Lisa Kehler Art + Projects, the gallery space formerly housed in Forth's basement next to the bar, is in a period of transition. On June 30th, director Lisa Kehler hosted a small closing party, then proceeded to pack up and take down the very last show. After two years in the space, Lisa’s decided that the traditional gallery model just isn’t working for her and Winnipeg. Instead, LKAP will be throwing limited run pop-up shows that, according to Lisa, “are going to mark a shift in collaborating more with people, combining food, art, and music.” The first of these events is a Two Six art club reunion show with artists Ian August, Shaun Morin, Melanie Rocan, Cyrus Smith, Fred Thomas, and David Wityk at the Graffiti Gallery, cheekily titled Aiming Too High. It opens Thursday, August 17th.
Lisa was kind enough to invite me down to document the last days spent packing up and closing down the gallery space, with help from her son Oliver. We sat down to chat more about LKAP’s evolution.
FULL: So tell me a little more about what’s next for Lisa Kehler Art + Projects.
Lisa Kehler: The gallery is going to continue on, just not as a traditional gallery space. It’s going to be more responsive to the market and what I’ve seen over the last few years of running LKAP, and Actual Gallery before that. I have realised that people seem to respond to a shorter timeline. You look at events like Third + Bird, Lucky Girl Pop Up, or RAW Almond, all have very limited timelines but have grown significant audiences. This is not necessarily the model of the gallery – to be a pop up – but to be more nomadic, more responsive to what I see as the next wave of galleries.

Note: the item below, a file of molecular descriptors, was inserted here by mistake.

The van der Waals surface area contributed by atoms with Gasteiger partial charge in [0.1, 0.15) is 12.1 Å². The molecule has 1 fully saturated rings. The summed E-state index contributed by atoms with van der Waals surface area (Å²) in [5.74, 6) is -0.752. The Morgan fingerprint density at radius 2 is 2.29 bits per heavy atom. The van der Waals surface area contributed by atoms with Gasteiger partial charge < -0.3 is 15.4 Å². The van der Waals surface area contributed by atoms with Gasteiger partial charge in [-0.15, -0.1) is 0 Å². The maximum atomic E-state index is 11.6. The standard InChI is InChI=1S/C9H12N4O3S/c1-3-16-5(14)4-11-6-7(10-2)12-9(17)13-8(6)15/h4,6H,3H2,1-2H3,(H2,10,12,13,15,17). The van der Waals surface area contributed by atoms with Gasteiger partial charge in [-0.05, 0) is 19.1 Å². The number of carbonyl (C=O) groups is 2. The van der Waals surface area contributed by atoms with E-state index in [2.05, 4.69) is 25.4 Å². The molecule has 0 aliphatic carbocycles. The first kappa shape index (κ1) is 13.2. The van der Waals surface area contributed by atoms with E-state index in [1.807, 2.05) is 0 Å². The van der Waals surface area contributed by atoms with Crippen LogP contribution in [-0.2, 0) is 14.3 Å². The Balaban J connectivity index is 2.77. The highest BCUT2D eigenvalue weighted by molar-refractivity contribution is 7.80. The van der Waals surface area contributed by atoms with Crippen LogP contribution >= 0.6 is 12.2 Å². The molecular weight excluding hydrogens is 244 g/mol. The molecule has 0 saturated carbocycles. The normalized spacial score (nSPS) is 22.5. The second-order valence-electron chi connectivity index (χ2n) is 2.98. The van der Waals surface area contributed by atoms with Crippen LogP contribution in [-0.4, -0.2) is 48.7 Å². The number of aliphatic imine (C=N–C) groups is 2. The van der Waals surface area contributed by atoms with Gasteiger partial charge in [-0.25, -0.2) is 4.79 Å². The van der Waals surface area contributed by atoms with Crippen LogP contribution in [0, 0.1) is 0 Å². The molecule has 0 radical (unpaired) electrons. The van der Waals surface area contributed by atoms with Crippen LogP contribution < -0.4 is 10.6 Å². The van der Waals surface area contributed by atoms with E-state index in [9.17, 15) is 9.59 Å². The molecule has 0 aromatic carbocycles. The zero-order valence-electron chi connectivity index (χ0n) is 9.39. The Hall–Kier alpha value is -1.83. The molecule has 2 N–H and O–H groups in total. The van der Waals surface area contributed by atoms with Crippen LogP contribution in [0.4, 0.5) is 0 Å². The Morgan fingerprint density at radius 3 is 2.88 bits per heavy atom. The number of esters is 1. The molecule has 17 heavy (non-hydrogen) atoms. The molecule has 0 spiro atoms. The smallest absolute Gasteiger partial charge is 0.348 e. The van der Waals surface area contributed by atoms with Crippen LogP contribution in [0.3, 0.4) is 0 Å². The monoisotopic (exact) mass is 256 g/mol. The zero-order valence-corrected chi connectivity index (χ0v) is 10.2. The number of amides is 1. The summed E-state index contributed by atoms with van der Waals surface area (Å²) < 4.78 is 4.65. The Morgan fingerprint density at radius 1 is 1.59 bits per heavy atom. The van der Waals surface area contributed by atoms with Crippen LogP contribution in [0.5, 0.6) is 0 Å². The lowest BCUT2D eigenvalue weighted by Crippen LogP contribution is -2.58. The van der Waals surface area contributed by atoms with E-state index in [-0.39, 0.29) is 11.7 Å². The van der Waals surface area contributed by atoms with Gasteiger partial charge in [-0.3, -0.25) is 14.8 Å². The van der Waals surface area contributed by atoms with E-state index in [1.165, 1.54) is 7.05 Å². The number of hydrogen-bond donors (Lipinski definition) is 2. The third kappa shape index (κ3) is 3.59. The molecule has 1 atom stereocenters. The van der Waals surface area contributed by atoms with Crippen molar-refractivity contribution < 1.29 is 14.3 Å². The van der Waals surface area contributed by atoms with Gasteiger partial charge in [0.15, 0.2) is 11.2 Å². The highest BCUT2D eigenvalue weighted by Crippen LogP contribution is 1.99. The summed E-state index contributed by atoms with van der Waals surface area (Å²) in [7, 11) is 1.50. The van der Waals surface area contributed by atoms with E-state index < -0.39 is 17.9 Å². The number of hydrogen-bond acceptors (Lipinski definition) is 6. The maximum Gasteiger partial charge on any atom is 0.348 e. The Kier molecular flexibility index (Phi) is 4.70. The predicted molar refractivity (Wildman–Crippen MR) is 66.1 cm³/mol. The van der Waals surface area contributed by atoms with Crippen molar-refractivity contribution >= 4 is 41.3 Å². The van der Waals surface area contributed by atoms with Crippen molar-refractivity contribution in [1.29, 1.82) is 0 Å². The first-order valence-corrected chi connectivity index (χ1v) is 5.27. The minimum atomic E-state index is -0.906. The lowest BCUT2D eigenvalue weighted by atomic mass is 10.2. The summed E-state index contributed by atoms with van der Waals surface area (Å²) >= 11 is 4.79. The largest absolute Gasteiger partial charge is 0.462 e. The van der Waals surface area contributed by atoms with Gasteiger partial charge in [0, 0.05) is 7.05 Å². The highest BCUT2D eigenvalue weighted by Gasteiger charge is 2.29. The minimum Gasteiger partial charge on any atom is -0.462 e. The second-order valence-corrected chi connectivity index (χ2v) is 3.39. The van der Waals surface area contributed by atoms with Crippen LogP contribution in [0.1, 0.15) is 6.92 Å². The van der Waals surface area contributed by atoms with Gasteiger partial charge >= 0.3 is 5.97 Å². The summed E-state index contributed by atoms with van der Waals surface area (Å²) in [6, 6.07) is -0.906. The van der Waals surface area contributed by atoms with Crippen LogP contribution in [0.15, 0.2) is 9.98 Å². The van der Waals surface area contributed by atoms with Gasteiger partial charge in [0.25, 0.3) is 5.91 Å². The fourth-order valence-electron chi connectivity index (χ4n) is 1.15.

A lot of the time and resources have been spent managing a physical space where I’m in charge of it’s upkeep, holding regular hours, big insurance costs and so on. I’d have these amazing, well-attended opening parties, and then nobody really came in afterwards. I deal a lot in markets outside of Winnipeg, so for me to be going to art fairs, I can’t have regular gallery hours, or I incur another cost of having to hire someone to look after the space. Changing the way I run LKAP is going to allow me to be a little bit more responsive and reactive to what I’ve seen happening here. Rather than doing the regular admin of having this space, I can focus more on the big picture; putting together proposals for corporations, trying to help other people start up corporate or personal collections, and travelling more. That’s the next focus of LKAP.
FULL: You don’t see many small, independently-owned galleries in Winnipeg, so it seems smart that you’re putting in the work to adapt.
LK: It’s been a real tough go. And I don’t think I really understood how tough it was going to be. I had a very specific outline of things I wanted to accomplish, with outreach to a very particular audience. I had people lined up to help, and then with all of the construction issues in the building, the first year was almost a write-off. The shows were fantastic, but the inability to maintain open hours resulted in very few opportunities for people to see the work. I had dinners lined up with people who had committed to hosting tables, bringing in an audience that I wasn’t familiar with, but construction interfered with that.